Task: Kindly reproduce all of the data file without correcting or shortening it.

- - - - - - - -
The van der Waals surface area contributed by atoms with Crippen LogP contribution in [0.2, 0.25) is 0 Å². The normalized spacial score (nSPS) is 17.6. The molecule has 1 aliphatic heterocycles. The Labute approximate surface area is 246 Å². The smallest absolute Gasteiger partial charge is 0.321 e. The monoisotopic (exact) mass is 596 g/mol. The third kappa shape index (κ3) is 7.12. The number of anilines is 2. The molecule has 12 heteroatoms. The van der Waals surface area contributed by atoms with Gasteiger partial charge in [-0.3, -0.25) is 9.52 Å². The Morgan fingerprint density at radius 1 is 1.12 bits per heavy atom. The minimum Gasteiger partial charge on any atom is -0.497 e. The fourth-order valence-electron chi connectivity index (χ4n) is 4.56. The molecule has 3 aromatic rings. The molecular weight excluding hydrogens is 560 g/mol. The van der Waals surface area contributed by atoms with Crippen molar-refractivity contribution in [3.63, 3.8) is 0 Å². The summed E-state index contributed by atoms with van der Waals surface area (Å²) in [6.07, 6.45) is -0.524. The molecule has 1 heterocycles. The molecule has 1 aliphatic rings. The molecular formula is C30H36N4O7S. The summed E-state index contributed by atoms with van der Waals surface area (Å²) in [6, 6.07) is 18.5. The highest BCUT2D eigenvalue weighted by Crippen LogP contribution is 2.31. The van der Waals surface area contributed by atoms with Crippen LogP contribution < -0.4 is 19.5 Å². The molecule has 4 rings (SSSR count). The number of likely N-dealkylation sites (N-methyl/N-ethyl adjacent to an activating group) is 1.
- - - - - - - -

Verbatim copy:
The van der Waals surface area contributed by atoms with Crippen LogP contribution in [0.2, 0.25) is 0 Å². The normalized spacial score (nSPS) is 17.6. The molecule has 1 aliphatic heterocycles. The Labute approximate surface area is 246 Å². The smallest absolute Gasteiger partial charge is 0.321 e. The monoisotopic (exact) mass is 596 g/mol. The third kappa shape index (κ3) is 7.12. The number of anilines is 2. The molecule has 12 heteroatoms. The van der Waals surface area contributed by atoms with Gasteiger partial charge in [-0.3, -0.25) is 9.52 Å². The Morgan fingerprint density at radius 1 is 1.12 bits per heavy atom. The minimum Gasteiger partial charge on any atom is -0.497 e. The fourth-order valence-electron chi connectivity index (χ4n) is 4.56. The molecule has 3 aromatic rings. The molecular weight excluding hydrogens is 560 g/mol. The van der Waals surface area contributed by atoms with Crippen molar-refractivity contribution in [3.63, 3.8) is 0 Å². The summed E-state index contributed by atoms with van der Waals surface area (Å²) in [6.07, 6.45) is -0.524. The molecule has 1 heterocycles. The molecule has 1 aliphatic rings. The molecular formula is C30H36N4O7S. The summed E-state index contributed by atoms with van der Waals surface area (Å²) in [6, 6.07) is 18.5. The highest BCUT2D eigenvalue weighted by Crippen LogP contribution is 2.31. The van der Waals surface area contributed by atoms with Crippen LogP contribution < -0.4 is 19.5 Å². The molecule has 4 rings (SSSR count). The number of likely N-dealkylation sites (N-methyl/N-ethyl adjacent to an activating group) is 1.